Nikolas Cruz and Dimitrios Pagourtzis both used social media to post pictures of their guns and other toxic items related to their deviant behavior. To top it off, they have also become mainstream media sensations, garnering front-page headlines across the country, conversations on various news outlets, and articles like this one being written about them.
Since we are steadily learning the driving force behind the shooters’ actions what can we as a society do to stop them? First and foremost, we must be vigilant in our perception of dangerous behaviors and report them. The Sandy Hook Promise is a national Non-profit Organization that offers a program to help protect children from gun violence. They have relevant resources that help students, teachers, and parents identify potential threats.
We also have to reevaluate our media consumption. Like sex, violence sells. Many Americans, myself included, enjoy video games, movies, and TV shows that showcase violence almost like a main character. This isn’t a new fascination; it is only a side effect of the human condition magnified by technology. As a species, our fascination with violence and its many lethal weapons has wrought civilizations that conquered and raped the Earth, enslaved other humans, and drove many species into extinction.
A return to nature is something else we must strive to accomplish. When we gave up our connection to the earth for processed food and bottled water, we lost a fundamental element that helped us interact more harmoniously with the world and all of its inhabitants. Shinrin-yoku or forest-bathing is a common practice in Japan that people engage in to reconnect with nature and reduce stress.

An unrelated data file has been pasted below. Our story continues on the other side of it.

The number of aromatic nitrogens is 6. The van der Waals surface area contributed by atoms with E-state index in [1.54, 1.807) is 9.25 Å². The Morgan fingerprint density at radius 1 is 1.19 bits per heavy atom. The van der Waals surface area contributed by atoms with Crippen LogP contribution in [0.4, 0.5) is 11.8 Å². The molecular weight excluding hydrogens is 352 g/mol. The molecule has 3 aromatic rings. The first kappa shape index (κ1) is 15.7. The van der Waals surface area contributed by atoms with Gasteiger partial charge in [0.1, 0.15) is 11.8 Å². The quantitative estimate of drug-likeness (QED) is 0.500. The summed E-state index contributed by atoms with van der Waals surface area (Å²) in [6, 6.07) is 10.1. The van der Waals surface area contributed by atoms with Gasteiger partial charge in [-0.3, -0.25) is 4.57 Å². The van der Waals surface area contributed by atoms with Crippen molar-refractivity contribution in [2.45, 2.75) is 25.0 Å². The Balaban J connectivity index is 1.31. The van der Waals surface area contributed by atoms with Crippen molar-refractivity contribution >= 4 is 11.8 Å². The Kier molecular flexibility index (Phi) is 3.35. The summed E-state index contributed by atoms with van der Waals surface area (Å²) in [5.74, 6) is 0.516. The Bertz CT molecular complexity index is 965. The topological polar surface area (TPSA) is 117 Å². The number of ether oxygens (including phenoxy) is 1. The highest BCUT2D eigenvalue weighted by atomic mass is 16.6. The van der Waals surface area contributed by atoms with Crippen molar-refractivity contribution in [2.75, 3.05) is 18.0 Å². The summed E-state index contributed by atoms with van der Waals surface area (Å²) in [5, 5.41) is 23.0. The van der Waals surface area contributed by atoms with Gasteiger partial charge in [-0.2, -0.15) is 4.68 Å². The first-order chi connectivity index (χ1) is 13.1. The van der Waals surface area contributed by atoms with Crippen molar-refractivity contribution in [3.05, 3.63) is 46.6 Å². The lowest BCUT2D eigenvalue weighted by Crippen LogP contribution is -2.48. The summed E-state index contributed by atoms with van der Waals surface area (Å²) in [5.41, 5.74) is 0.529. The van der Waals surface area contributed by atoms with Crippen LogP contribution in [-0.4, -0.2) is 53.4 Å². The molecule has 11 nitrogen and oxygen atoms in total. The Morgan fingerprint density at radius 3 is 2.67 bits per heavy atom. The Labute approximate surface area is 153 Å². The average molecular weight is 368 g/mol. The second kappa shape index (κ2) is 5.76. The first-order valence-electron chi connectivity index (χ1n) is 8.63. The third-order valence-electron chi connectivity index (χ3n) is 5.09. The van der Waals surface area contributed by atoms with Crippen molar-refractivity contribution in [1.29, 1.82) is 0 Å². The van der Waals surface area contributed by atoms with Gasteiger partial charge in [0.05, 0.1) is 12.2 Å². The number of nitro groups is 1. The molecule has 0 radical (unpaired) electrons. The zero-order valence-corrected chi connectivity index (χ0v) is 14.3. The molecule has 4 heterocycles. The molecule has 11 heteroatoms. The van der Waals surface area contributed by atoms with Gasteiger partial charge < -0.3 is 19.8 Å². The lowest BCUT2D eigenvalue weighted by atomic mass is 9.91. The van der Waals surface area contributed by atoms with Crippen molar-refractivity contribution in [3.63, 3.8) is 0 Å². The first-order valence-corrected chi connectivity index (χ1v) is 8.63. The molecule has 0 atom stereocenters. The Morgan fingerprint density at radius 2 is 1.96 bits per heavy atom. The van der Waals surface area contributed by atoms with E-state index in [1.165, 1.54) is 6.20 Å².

In one study, hostility and depression levels dropped significantly after time spent among the trees. Some experts have recommended nature walks for children with ADHD. A study of children who engaged in these types of walks found that these children were better able to concentrate afterward.
Although we have made great strides in advancing our sciences and technologies, we have a long way to go in our evolution towards equality for all and to curb our propensity for violence.
Ellwyn Autumn M.ED.
Coffee House Writers
Sandy Hook Promise Advocate
We have had far too many moments of silence since Sandy Hook. Our children and community deserve real action to stop the epidemic of gun violence in our country. We’re not alone and we’re not helpless. There are many seemingly simple, yet powerful things we can do today.
More and more of our neighbors are uniting to bring the change we need. The phones in Congress are ringing off the hook with calls for commonsense gun reform, peaceful rallies are growing in numbers in cities across the country, and families and friends are gathering together in their own living rooms to talk about bringing violence prevention programs to their schools. The movement is growing and we must keep growing it.
There is reason to have hope that we can prevent gun violence before it happens through sensible gun safety laws and programs in our schools and communities that help us identify the signs and signals before a shooting happens and intervene.
To keep this hope alive and bring the change we need, I am asking everyone to take two simple actions today. First, call your member of Congress today and ask that he or she support gun violence prevention legislation to keep guns out of dangerous hands. Secondly, make the Promise at www.sandyhookpromise.org and bring Sandy Hook Promise’s no cost, violence prevention programs to our schools and community.
Yours In Children’s Safety,